Expanding Effective Contraceptive Options: Lessons Learned from the Introduction of the Levonorgestrel Intrauterine System (LNG-IUS) in Zambia and Madagascar

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214 million women in developing countries do not wish to become pregnant yet are not using a modern method of family planning (FP). Top method-related reasons for non-use of modern contraceptives include contraceptive side effects, infrequent sex, a need for discreet methods and methods compatible with breastfeeding. Studies suggest that the critical factors for meeting women’s contraceptive needs are access to a broad choice of methods, improvement in the quality of information and services available, a consistent supply of contraceptive products, and the reduction of social barriers to use.


Expanding Effective Contraceptive Options (EECO) is a USAID project with funding from 2013-2022 that supports the introduction of new contraceptive options, like the SILCS diaphragm, and dual protection methods, like the women’s condom. Each product in the EECO portfolio is designed to address one or more method-related reasons for non-use of contraception. Among these methods is the Levonorgestrel Intrauterine System (LNG-IUS), a contraceptive option with a side effect profile that differs from other methods and may appeal to women seeking reduced menstrual bleeding.

EECO conducts pilot introductions of new contraceptive products, like the LNG-IUS, in countries that have high levels of unmet need for contraception such as Madagascar, Malawi, Niger, Nigeria, and Zambia. By the project’s end, EECO will have produced step-by-step roadmaps for product introduction which can be used to scale up access to the products or expand introduction to additional countries.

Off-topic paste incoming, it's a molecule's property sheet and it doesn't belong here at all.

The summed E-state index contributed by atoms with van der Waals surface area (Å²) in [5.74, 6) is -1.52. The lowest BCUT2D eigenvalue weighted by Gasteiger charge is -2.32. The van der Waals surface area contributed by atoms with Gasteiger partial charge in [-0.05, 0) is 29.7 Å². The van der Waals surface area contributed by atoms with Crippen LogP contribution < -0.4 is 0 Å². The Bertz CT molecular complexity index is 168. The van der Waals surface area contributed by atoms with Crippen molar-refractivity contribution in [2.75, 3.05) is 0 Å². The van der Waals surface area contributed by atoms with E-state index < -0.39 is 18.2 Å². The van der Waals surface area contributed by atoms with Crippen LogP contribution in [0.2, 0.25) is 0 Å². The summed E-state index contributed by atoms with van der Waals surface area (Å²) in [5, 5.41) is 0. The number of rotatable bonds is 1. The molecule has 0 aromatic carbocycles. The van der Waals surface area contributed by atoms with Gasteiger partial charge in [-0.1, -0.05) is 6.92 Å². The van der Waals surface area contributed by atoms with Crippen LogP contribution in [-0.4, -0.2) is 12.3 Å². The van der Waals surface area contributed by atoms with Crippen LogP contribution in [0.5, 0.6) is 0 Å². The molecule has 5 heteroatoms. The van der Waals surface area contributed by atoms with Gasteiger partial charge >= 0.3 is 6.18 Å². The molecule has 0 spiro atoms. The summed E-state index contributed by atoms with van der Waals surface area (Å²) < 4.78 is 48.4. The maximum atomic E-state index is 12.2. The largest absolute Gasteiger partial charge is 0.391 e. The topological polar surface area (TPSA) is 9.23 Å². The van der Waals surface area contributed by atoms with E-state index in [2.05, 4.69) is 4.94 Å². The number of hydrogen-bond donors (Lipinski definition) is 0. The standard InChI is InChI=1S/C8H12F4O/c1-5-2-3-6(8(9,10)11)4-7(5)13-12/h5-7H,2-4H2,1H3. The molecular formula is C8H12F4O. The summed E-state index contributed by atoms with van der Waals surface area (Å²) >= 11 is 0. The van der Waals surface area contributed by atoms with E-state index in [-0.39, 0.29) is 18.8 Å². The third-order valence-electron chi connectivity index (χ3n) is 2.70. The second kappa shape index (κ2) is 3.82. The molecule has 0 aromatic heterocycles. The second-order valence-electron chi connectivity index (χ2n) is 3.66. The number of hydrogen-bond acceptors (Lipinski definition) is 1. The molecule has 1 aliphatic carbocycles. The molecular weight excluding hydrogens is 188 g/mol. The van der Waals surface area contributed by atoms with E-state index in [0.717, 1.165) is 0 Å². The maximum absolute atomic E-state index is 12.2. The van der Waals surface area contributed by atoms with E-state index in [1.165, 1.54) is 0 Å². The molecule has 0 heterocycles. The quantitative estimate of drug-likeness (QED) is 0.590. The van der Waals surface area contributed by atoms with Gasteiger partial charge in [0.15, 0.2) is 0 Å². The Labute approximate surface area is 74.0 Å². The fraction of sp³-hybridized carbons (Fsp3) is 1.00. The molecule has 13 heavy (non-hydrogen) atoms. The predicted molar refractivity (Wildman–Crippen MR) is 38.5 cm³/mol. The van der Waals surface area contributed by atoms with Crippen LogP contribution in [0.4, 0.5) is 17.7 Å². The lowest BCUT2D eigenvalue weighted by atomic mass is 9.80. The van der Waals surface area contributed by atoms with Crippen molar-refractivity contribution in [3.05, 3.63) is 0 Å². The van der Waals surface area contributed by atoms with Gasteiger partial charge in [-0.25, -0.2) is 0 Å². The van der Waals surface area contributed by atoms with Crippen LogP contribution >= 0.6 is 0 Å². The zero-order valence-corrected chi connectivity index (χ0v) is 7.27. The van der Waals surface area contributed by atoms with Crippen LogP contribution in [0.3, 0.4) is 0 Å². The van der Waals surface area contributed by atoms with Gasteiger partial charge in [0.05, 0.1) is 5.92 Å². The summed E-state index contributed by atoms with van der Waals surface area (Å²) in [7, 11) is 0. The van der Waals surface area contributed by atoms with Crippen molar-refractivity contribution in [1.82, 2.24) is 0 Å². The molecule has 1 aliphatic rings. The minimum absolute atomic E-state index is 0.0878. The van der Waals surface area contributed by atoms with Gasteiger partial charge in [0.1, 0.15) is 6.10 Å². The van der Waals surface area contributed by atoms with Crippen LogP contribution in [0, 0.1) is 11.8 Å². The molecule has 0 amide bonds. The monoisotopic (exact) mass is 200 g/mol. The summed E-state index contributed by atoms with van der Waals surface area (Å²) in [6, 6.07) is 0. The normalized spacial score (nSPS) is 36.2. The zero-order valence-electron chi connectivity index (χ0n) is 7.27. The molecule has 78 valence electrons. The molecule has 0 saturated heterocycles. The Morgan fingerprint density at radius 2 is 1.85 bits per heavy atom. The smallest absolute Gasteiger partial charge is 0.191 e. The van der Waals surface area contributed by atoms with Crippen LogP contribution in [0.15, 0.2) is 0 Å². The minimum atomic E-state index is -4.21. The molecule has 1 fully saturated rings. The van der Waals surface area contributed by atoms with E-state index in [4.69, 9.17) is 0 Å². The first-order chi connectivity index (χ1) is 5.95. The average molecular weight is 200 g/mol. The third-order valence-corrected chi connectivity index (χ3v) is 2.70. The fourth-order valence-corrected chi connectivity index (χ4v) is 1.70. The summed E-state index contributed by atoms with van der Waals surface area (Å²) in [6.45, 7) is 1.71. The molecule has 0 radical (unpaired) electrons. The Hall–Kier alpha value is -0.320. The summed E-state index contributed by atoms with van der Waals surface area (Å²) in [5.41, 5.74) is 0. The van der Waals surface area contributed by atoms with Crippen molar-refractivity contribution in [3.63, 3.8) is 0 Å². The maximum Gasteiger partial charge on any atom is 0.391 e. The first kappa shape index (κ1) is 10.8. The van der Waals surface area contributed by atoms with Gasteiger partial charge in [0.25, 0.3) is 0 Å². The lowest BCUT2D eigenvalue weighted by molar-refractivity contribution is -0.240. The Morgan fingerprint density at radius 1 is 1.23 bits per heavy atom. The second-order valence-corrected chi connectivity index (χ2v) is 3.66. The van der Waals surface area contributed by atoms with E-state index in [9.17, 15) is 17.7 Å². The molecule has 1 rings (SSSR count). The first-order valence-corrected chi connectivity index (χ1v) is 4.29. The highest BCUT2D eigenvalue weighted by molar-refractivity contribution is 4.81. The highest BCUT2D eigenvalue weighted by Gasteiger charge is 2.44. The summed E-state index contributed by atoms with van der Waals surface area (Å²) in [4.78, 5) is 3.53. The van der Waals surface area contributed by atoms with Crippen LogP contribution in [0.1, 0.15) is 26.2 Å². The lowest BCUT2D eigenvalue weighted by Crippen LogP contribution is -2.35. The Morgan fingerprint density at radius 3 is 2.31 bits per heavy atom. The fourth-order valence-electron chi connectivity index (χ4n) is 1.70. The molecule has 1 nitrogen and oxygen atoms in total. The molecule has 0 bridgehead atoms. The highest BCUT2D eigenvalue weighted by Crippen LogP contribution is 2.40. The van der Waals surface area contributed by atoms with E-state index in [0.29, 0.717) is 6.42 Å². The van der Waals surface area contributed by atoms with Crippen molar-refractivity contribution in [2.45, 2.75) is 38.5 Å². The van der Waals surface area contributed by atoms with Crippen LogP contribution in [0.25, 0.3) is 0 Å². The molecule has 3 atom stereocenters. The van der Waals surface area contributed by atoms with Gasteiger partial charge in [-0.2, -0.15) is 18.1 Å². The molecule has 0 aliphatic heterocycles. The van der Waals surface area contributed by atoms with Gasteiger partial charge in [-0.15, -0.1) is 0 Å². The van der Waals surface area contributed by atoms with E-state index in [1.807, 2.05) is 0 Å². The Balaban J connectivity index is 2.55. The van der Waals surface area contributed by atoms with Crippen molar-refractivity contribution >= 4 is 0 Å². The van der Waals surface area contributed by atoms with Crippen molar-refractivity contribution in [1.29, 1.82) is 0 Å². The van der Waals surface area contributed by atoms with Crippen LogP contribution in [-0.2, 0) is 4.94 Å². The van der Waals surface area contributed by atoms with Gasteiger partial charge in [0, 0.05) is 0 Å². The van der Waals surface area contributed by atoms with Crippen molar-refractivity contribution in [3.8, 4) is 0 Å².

This program brief focuses on the lessons learned through each stage of the project’s pilot introductions of the LNG-IUS in Zambia and Madagascar from 2016 to 2018.


WCG Cares (WCG) leads the team, bridging the private sector and non-profit worlds, and linking upstream product developers/suppliers and downstream marketing and distribution partners. WCG leads regulatory and quality assurance efforts, intensive medical detailing and data collection.

Population Services International (PSI), the social marketing and service delivery partner, works through existing healthcare and product distribution networks to market EECO products. In Zambia, PSI works through its local network member, the Society for Family Health.


EECO introduces new and innovative contraceptive products by collaborating with market players along the supply chain from product manufacturers to providers and clients, as well as the stakeholders who influence the policy environment for FP. EECO product introduction takes place in five stages, which are outlined in Figure 1.